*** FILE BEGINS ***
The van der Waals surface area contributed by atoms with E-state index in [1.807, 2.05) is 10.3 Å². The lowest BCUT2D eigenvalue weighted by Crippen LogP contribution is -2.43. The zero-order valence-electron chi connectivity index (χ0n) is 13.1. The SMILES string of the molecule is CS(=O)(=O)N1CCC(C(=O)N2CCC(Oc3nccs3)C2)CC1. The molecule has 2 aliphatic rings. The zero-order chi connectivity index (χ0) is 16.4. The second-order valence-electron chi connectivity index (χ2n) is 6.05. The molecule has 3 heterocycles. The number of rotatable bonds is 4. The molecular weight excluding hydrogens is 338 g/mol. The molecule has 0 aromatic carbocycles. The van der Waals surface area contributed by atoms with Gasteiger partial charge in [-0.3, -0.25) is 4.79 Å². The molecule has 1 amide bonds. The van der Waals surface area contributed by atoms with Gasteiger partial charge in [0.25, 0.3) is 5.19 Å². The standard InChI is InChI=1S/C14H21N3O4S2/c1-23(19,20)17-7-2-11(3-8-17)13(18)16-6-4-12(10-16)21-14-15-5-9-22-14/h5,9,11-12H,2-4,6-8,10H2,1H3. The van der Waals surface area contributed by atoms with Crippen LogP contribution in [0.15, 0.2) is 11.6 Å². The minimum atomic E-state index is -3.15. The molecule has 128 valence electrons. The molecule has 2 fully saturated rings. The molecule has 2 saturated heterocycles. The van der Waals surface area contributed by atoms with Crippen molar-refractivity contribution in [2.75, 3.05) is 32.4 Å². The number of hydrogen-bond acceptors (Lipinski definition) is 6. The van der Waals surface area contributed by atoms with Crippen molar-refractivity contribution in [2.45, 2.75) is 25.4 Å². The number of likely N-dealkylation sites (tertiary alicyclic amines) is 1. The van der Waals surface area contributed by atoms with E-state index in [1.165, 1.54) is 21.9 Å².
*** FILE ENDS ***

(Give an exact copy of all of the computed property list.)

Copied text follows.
The van der Waals surface area contributed by atoms with E-state index in [1.807, 2.05) is 10.3 Å². The lowest BCUT2D eigenvalue weighted by Crippen LogP contribution is -2.43. The zero-order valence-electron chi connectivity index (χ0n) is 13.1. The SMILES string of the molecule is CS(=O)(=O)N1CCC(C(=O)N2CCC(Oc3nccs3)C2)CC1. The molecule has 2 aliphatic rings. The zero-order chi connectivity index (χ0) is 16.4. The second-order valence-electron chi connectivity index (χ2n) is 6.05. The molecule has 3 heterocycles. The number of rotatable bonds is 4. The molecular weight excluding hydrogens is 338 g/mol. The molecule has 0 aromatic carbocycles. The van der Waals surface area contributed by atoms with Gasteiger partial charge in [-0.3, -0.25) is 4.79 Å². The molecule has 1 amide bonds. The van der Waals surface area contributed by atoms with Gasteiger partial charge in [0.25, 0.3) is 5.19 Å². The standard InChI is InChI=1S/C14H21N3O4S2/c1-23(19,20)17-7-2-11(3-8-17)13(18)16-6-4-12(10-16)21-14-15-5-9-22-14/h5,9,11-12H,2-4,6-8,10H2,1H3. The van der Waals surface area contributed by atoms with Crippen LogP contribution in [0.15, 0.2) is 11.6 Å². The minimum atomic E-state index is -3.15. The molecule has 128 valence electrons. The molecule has 2 fully saturated rings. The molecule has 2 saturated heterocycles. The van der Waals surface area contributed by atoms with Crippen molar-refractivity contribution in [2.75, 3.05) is 32.4 Å². The number of hydrogen-bond acceptors (Lipinski definition) is 6. The van der Waals surface area contributed by atoms with Crippen molar-refractivity contribution in [2.45, 2.75) is 25.4 Å². The number of likely N-dealkylation sites (tertiary alicyclic amines) is 1. The van der Waals surface area contributed by atoms with E-state index in [1.165, 1.54) is 21.9 Å².